When some Twitter users pointed out that the interpreter was probably for the benefit of the live audience and viewers at home could use subtitles, people were quick to point out that ‘a lot of closed captioning either leaves words and/or sentences out’ or just adds ‘incorrect words’ completely.

One viewer said subtitles can be ‘terrible,’ while another replied: ‘If live captioning falls too far behind, things get skipped in order to catch up. I’ve also seen auto captioning be inaccurate to the point where it used a slur when that was not what the video said.’


Troy Kotsur poses with his Oscar

Troy Kotsur was thrilled with his best supporting actor award (Picture: EPA)

The Academy’s official YouTube channel did offer an ASL interpreter throughout the live feed, but this too was criticised, especially as it went down at one point.

One person tweeted: ‘But it’s a different source you have to know exists, and go out of your way to access, instead of it being literally built in to the existing event. It’s like having a wheelchair entrance around the back of the building through an unmarked door, that has a separate carpark.’

‘Folks keep sharing the separate livestream but my point is that it should also be on the screen & someone shouldn’t have to go to a different link for ASL interpretation,’ another wrote.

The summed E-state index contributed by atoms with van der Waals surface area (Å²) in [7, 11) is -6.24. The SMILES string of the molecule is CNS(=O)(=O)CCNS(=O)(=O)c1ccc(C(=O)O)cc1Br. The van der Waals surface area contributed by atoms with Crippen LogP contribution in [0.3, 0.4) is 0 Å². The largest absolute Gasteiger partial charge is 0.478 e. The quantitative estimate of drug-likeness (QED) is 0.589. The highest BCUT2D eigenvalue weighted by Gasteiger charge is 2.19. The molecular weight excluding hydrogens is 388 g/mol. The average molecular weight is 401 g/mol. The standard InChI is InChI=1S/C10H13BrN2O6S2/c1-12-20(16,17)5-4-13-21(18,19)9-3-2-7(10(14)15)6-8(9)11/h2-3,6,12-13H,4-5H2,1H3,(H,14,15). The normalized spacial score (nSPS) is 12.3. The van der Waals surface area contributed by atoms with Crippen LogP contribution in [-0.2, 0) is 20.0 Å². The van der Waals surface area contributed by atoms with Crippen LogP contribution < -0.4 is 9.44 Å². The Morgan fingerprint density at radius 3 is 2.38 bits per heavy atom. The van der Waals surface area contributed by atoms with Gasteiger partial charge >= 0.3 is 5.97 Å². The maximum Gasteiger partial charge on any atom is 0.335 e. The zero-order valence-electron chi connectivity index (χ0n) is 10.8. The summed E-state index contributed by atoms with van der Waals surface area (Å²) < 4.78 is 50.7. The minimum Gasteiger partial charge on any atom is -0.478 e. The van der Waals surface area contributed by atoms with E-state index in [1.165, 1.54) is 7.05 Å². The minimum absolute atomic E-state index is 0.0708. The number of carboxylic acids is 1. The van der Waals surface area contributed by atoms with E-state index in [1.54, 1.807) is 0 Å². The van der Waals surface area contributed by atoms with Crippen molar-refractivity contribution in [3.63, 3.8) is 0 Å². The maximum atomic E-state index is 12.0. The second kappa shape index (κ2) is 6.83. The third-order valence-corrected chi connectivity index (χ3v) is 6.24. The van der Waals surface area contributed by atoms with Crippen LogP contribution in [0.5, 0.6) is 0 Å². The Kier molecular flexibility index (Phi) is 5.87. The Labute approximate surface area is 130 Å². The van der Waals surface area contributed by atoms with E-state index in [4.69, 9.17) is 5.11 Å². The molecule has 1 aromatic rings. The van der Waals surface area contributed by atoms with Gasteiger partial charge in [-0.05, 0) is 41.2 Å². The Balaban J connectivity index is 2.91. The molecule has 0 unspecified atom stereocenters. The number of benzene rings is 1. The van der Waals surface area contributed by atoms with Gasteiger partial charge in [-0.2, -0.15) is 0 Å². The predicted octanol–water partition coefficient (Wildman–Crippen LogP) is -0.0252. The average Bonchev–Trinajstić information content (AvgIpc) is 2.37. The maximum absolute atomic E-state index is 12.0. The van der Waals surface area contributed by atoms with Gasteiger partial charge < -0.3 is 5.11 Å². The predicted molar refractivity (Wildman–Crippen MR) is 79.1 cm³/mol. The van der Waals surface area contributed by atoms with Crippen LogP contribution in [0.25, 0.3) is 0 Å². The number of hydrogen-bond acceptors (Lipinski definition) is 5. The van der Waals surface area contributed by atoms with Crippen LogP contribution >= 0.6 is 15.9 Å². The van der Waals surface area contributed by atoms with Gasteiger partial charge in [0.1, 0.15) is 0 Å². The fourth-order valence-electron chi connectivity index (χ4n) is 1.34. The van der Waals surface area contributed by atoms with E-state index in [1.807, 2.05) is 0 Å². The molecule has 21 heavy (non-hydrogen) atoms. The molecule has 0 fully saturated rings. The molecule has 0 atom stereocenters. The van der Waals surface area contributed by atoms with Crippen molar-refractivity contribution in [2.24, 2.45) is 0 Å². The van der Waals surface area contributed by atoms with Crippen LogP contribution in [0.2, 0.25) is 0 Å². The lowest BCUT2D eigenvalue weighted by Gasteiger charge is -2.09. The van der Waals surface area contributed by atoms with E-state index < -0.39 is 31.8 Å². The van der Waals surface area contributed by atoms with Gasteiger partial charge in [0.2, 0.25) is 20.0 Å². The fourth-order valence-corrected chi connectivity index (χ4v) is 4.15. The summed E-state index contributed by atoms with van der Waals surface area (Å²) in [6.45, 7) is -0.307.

‘Also, you don’t have to be deaf to advocate for ASL interpreters & increased access at the #Oscars, other award shows & everywhere. We all have a responsibility to combat ableism,’ he added.

AppleTV+ project Coda beat Netflix’s The Power of the Dog for the big award of the night, with Lady Gaga and Liza Minnelli presenting the gong.

Producer Patrick Wachsberger said during his speech: ‘I really want to thank the academy for recognising a movie of love and family at this difficult time that we need today.’



Oscars 2022 winners

Best Picture
CODA

Actress in a Leading Role
Jessica Chastain – The Eyes of Tammy Faye

Actor in a Leading Role
Will Smith – King Richard

Actress in a Supporting Role
Ariana DeBose – West Side Story

Actor in a Supporting Role
Troy Kotsur – Coda

Directing
Jane Campion – The Power of the Dog

Music (Original Song)
No Time To Die from No Time to Die – Billie Eilish and Finneas O’Connell

Documentary Feature
Summer of Soul (…Or, When the Revolution Could Not Be Televised)

Writing (Adapted Screenplay)
CODA – Siân Heder

Writing (Original Screenplay)
Belfast – Sir Kenneth Branagh

Costume Design
Cruella – Jenny Beavan

International Feature Film
Drive My Car (Japan)

Animated Feature Film
Encanto

Visual Effects
Dune – Paul Lambert, Tristan Myles, Brian Connor and Gerd Nefzer

Cinematography
Dune – Greig Fraser

Makeup and Hairstyling
The Eyes of Tammy Faye – Linda Dowds, Stephanie Ingram and Justin Raleigh

Production Design
Dune – Patrice Vermette; Set Decoration: Zsuzsanna Sipos

Film Editing
Dune – Joe Walker

Music (Original Score)
Dune – Hans Zimmer

Live Action Short Film
The Long Goodbye – Aneil Karia and Riz Ahmed

Animated Short Film
The Windshield Wiper – Alberto Mielgo and Leo Sanchez

Documentary Short Subject
The Queen of Basketball – Ben Proudfoot

Best Sound
Dune – Mac Ruth, Mark Mangini, Theo Green, Doug Hemphill and Ron Bartlett